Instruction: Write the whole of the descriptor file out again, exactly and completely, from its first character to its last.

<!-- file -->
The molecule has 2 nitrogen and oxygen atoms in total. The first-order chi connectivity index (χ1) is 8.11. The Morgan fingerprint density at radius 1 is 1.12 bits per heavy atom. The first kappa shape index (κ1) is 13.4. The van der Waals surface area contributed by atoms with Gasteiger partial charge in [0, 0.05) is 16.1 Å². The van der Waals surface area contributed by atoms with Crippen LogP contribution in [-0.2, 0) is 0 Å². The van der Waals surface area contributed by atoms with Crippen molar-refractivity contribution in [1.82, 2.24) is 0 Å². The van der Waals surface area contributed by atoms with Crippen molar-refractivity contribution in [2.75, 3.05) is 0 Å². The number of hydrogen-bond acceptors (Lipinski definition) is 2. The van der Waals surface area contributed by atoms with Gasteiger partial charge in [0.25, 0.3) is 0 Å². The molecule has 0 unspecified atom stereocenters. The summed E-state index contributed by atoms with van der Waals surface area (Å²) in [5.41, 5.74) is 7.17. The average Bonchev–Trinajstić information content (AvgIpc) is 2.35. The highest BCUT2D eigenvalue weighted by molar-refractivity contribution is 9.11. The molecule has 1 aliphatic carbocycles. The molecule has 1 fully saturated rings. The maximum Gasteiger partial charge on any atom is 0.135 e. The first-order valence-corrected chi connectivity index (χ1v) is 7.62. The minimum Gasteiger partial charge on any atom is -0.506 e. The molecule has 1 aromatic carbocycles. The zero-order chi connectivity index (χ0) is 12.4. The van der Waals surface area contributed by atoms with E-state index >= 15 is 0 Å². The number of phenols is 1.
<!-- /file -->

The molecule has 2 nitrogen and oxygen atoms in total. The first-order chi connectivity index (χ1) is 8.11. The Morgan fingerprint density at radius 1 is 1.12 bits per heavy atom. The first kappa shape index (κ1) is 13.4. The van der Waals surface area contributed by atoms with Gasteiger partial charge in [0, 0.05) is 16.1 Å². The van der Waals surface area contributed by atoms with Crippen LogP contribution in [-0.2, 0) is 0 Å². The van der Waals surface area contributed by atoms with Crippen molar-refractivity contribution in [1.82, 2.24) is 0 Å². The van der Waals surface area contributed by atoms with Crippen molar-refractivity contribution in [2.75, 3.05) is 0 Å². The number of hydrogen-bond acceptors (Lipinski definition) is 2. The van der Waals surface area contributed by atoms with Gasteiger partial charge in [0.25, 0.3) is 0 Å². The molecule has 0 unspecified atom stereocenters. The summed E-state index contributed by atoms with van der Waals surface area (Å²) in [5.41, 5.74) is 7.17. The average Bonchev–Trinajstić information content (AvgIpc) is 2.35. The highest BCUT2D eigenvalue weighted by molar-refractivity contribution is 9.11. The molecule has 1 aliphatic carbocycles. The molecule has 1 fully saturated rings. The maximum Gasteiger partial charge on any atom is 0.135 e. The first-order valence-corrected chi connectivity index (χ1v) is 7.62. The minimum Gasteiger partial charge on any atom is -0.506 e. The molecule has 1 aromatic carbocycles. The zero-order chi connectivity index (χ0) is 12.4. The van der Waals surface area contributed by atoms with E-state index >= 15 is 0 Å². The number of phenols is 1.